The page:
Security Director News: South Korean study ranks 3VR #1
By Rhianna Daniels
SAN FRANCISCO, Calif. - Surveillance firm 3VR announced on April 15 that its facial recognition video platform demonstrated the highest percentage of accuracy in a test of biometric and video security solutions conduced by the South Korean National Police Agency.
During a two-year testing phase, 3VR's SmartCams, megapixel cameras with integrated 3VR intelligence, performed between an 85 percent and 92 percent accuracy range in recognizing and matching faces. The tests were conducted in a high-traffic public train station, where it was "not uncommon for 100 people to get off a training in a one-minute or two-minute period," said Steve Russell, chairman and founder of the company.
The South Korean government embarked on a project to test biometrics after the country experienced a number of high-profile kidnappings. In one instance, the President of the country tasked thousands of police officers to review millions of hours of government surveillance video in an effort to find a missing child. Unfortunately, the initiative failed to produce any concrete leads and the child was found dead, propelling the government to look for a solution that would enable them to search through vast amounts of video data for investigative purposes. SKNetworks, one of the largest telecommunications and security providers in the country, led the initiative.
Russell said 3VR's platform is able to demonstrate a high level of accuracy because it was designed specifically to work with video.
"Every other facial recognition product on the planet started with the idea of comparing something akin to a flat, normalized, pose-controlled passport photo," he said. "Any algorithm that emerged or has a deployment history in that market is fundamentally ill-suited for use in surveillance video. Video is a different beast."
Why? The number of images that need to be processed is higher and faces are smaller, for example.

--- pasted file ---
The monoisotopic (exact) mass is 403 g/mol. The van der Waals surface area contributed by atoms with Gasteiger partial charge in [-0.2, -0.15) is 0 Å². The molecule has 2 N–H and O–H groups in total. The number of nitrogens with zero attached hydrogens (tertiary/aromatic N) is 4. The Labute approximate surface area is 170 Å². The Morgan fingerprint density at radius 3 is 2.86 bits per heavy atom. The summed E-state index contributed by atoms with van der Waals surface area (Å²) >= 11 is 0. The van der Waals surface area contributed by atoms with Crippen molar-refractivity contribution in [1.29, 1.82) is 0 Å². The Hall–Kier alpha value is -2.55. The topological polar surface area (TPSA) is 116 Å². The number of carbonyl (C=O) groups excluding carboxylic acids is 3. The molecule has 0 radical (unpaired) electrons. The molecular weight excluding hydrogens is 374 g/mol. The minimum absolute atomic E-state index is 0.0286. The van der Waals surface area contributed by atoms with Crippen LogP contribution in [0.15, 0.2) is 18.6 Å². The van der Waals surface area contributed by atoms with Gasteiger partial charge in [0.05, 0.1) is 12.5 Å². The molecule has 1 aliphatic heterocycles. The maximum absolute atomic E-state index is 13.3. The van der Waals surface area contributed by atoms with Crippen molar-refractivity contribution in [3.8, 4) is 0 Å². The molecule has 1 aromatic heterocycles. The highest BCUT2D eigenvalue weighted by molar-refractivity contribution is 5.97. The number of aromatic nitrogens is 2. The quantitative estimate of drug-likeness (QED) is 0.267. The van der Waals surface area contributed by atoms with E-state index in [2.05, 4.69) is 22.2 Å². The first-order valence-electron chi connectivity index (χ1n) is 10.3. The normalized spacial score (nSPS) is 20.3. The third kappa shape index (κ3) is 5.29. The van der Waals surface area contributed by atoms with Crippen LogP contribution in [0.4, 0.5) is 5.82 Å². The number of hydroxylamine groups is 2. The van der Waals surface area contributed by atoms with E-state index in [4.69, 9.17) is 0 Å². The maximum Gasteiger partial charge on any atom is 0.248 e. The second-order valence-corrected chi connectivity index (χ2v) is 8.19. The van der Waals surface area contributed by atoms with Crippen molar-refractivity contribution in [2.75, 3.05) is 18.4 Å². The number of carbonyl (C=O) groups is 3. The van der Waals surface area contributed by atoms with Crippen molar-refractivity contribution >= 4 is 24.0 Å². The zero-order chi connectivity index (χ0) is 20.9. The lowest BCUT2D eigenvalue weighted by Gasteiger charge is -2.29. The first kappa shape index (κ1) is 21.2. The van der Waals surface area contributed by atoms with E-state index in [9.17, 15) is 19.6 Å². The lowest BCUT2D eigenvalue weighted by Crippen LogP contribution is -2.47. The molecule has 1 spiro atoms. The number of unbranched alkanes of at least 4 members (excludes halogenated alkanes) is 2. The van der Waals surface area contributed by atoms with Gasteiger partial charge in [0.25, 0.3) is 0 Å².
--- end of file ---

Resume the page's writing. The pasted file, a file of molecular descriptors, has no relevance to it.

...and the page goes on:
The second issue that separates 3VR's solution from others, Russell said, is that it was designed to be able to handle video from thousands of cameras. "That ability to scale becomes extremely important when you have circumstances where tens of thousands of people are streaming by a camera," he said.
Prior to South Korea's research study, a similar test was conducted by the German Federal Police in 2006. This survey of facial recognition technology was conducted under controlled circumstances to limit environmental effects and the best accuracy rate recorded was 60 percent.
Now that the South Korean study is completed, the NPA's goal is to deploy a much larger facial recognition system across Seoul and beyond, Russell said.
This is by no means a done deal for 3VR -- the government is now in the process of choosing a general contractor for the project, which will also include cameras, command centers and emergency call facilities. When completed, it is expected to be the largest deployment of facial recognition in the world.
"Our expectation is that the general contractor will bid the best technology and this study will be used to inform," Russell said. "When it comes down to the core platform that is used to actually perform the biometric extraction and analysis, our expectation is that no other technology can perform as powerfully as we did. Ours was the only technology that met the NPA's needs in terms of accuracy and scale."